Bookshelf: Reinvention

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A compilation of must-read fictional tales, essays and poetry collections reimagining histories, exploring faith and feminism, and examining various forms of modern healing.

Handpicked by Alliyah Riaz, the London host of Because We’ve Read - a radical international bookclub working to challenge and redefine the way we understand the world and our place in it.



QUESTIONS FOR ADA by Ijeoma Umebinyuo


‘The woman, alone, finding parts of herself she never knew existed will always be more powerful.’ Ijeoma, a Nigerian born poet tells fierce tales of self-love and empowerment through her collection of ethereal poetry and prose. Ranging from simple, one-line poems that pack a punch to longer, story-like snippets of prose, Ijeoma writes of ancestry, gender inequality, friendship, faith and the damaging silence of generations of traumatised women. She is fearless in her pursuit of becoming an independent, brilliant woman who refuses to be muted. Not just for herself, but for the women who came before her and the women who will come after.

HOMEGOING by Yaa Gyasi


An epic tale weaved through generations. Yaa Gyasi’s ambitious novel begins in an African village not long before it is overwhelmed by the terrors of slavery, and ends in modern day America. Each chapter is written in the narrative perspective of a different character, thus the novel almost feels like a collection of short stories rather than a single, linear tale. Yet, despite the ever-shifting voices, there is a gleaming connection threaded through the novel linking characters together, irrespective of the centuries, the experiences and the oceans separating them. Homegoing is both historical and contemporary.




“And ain’t I a woman?” A collection of thoughtful, insightful and engaging essays, Can We All Be Feminists? is an absolute breath of fresh air. Inspired by the legendary likes of Bell Hooks, Audre Lorde and Angela Davis, as well as modern-day heroes such as Chimamanda Ngozi Adichie and Reni Eddo-Lodge, the contributors to this collection are brutally honest regarding their personal experiences, and how ‘feminism’ as we know it has or has not aided their struggles. Each writer calls for a truly inclusive, intersectional feminism. Topics range from reconciling feminism with religion and sexuality to representations of Muslim women to the frustrating exclusion of disabled and queer women in popular feminist discourse. Edited by the inspiring young feminist and activist, June Eric-Udorie, Can We All Be Feminists? gives marginalised women a chance to raise their voices regarding a highly relevant and significant issue.

Robin Yassin-Kassab

/contemporary fiction/

Comparable to Zadie Smith’s White Teeth, The Road From Damascus - written by British-Syrian journalist and teacher, Robin Yassin-Kassab - is a messy, vibrant and absolutely wonderful novel about reconciling Eastern values with Western culture and the lifelong process of learning and unlearning. The novel contains an array of distinct characters, ranging from self-satisfied academics to self-contradicting, confused religious extremists, and brilliant, determined, self-aware Muslim women. Robin Yassin-Kassab challenges his reader as he challenges his characters. This intelligent, humorous novel can often be uncomfortable but is dotted with memorable wisdom. At the end of it all, the characters and the readers take a deep breath as if we have all reached the finale of an exhilarating journey.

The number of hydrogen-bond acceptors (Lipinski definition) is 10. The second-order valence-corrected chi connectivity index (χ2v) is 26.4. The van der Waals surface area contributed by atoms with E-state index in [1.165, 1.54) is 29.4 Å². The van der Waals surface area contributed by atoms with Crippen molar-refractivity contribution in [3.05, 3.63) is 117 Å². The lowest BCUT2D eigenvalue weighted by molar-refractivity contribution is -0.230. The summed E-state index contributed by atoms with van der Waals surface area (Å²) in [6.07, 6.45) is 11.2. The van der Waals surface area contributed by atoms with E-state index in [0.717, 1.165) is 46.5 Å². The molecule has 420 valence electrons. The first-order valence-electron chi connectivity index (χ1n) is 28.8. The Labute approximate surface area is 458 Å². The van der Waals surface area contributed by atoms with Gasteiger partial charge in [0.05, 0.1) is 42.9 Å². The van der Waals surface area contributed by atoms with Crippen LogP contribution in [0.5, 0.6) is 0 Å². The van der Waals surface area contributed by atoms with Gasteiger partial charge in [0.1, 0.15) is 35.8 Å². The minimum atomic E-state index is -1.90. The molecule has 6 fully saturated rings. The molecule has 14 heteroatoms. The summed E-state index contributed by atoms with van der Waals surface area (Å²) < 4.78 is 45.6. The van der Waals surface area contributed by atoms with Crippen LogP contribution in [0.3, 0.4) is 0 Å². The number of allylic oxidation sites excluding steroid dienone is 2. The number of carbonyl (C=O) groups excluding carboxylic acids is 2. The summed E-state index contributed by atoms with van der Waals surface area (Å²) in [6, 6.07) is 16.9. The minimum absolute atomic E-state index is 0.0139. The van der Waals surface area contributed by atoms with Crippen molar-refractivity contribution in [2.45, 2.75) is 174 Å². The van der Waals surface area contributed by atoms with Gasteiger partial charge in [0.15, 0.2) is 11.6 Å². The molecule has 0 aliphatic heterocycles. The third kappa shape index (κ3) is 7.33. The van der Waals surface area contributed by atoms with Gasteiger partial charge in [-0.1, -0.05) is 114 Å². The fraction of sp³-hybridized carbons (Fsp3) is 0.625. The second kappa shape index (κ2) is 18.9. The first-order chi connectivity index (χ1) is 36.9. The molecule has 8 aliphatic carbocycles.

BURNT SHADOWS by Kamila Shamsie


‘She was a woman who had learnt that she could leave everything behind, and survive.’ Similar to Homegoing, Burnt Shadows spans across nations and generations. Beginning in Nagasaki, moments before the destructively fatal nuclear bomb dropped in 1945 and ending in contemporary Manhattan, Burnt Shadows stretches from Japan to pre-partition India, post-partition Pakistan, to Afghanistan and finally, New York. It tells a weaving tale which connects its characters together, despite their shockingly different identities and experiences. Shamsie works to humanise all her characters, reminding the reader that whether we are products of the East or West, the ‘first’ world or the ‘third’, we are all, achingly human, with an equal capacity to love, hope, dream and grieve.

ALL ABOUT LOVE by Bell Hooks


 ‘True love is unconditional, but to truly flourish it requires an ongoing commitment to constructive struggle and change.’ This heartwarming collection of essays on a ‘love ethic’ encourages the reader to perceive love as a verb, as an act of conscious doing, rather than a noun, a stagnant mode of being. The topics range from familial love to romantic love, to spiritual love and more. Hooks' arguably idealistic belief in love’s power to transform lives (if practised ethically) is undoubtedly uplifting.




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